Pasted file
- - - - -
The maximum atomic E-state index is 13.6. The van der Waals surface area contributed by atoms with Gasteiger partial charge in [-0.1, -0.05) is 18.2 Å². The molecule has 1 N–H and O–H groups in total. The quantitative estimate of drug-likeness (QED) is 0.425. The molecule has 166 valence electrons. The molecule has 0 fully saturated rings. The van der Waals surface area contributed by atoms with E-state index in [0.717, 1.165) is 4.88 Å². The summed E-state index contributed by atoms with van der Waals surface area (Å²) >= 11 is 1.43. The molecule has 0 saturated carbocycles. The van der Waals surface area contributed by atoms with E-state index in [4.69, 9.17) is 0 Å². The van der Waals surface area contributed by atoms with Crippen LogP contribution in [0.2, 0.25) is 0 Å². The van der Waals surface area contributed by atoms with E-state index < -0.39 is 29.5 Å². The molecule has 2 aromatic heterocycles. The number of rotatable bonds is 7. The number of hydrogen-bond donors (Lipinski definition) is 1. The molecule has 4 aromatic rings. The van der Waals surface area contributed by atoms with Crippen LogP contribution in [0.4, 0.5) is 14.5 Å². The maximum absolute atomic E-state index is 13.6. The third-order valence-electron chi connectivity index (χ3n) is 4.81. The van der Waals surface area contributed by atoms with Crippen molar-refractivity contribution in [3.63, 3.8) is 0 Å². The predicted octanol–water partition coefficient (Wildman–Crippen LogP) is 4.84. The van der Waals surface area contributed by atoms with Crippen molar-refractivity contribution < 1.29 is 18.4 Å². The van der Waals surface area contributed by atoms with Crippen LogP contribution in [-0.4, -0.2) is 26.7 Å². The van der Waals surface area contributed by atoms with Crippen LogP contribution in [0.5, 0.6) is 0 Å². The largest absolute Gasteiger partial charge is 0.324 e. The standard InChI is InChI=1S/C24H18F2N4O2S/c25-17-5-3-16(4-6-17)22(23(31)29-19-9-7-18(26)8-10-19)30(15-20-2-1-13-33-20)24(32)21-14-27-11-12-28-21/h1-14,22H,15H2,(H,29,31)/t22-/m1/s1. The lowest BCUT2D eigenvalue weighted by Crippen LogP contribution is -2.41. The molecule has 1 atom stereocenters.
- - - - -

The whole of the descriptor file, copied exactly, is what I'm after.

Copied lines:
The maximum atomic E-state index is 13.6. The van der Waals surface area contributed by atoms with Gasteiger partial charge in [-0.1, -0.05) is 18.2 Å². The molecule has 1 N–H and O–H groups in total. The quantitative estimate of drug-likeness (QED) is 0.425. The molecule has 166 valence electrons. The molecule has 0 fully saturated rings. The van der Waals surface area contributed by atoms with E-state index in [0.717, 1.165) is 4.88 Å². The summed E-state index contributed by atoms with van der Waals surface area (Å²) >= 11 is 1.43. The molecule has 0 saturated carbocycles. The van der Waals surface area contributed by atoms with E-state index in [4.69, 9.17) is 0 Å². The van der Waals surface area contributed by atoms with Crippen LogP contribution in [0.2, 0.25) is 0 Å². The van der Waals surface area contributed by atoms with E-state index < -0.39 is 29.5 Å². The molecule has 2 aromatic heterocycles. The number of rotatable bonds is 7. The number of hydrogen-bond donors (Lipinski definition) is 1. The molecule has 4 aromatic rings. The van der Waals surface area contributed by atoms with Crippen LogP contribution in [0.4, 0.5) is 14.5 Å². The maximum absolute atomic E-state index is 13.6. The third-order valence-electron chi connectivity index (χ3n) is 4.81. The van der Waals surface area contributed by atoms with Crippen molar-refractivity contribution in [3.63, 3.8) is 0 Å². The predicted octanol–water partition coefficient (Wildman–Crippen LogP) is 4.84. The van der Waals surface area contributed by atoms with Crippen molar-refractivity contribution < 1.29 is 18.4 Å². The van der Waals surface area contributed by atoms with Crippen LogP contribution in [-0.4, -0.2) is 26.7 Å². The van der Waals surface area contributed by atoms with Crippen LogP contribution in [0.5, 0.6) is 0 Å². The largest absolute Gasteiger partial charge is 0.324 e. The standard InChI is InChI=1S/C24H18F2N4O2S/c25-17-5-3-16(4-6-17)22(23(31)29-19-9-7-18(26)8-10-19)30(15-20-2-1-13-33-20)24(32)21-14-27-11-12-28-21/h1-14,22H,15H2,(H,29,31)/t22-/m1/s1. The lowest BCUT2D eigenvalue weighted by Crippen LogP contribution is -2.41. The molecule has 1 atom stereocenters.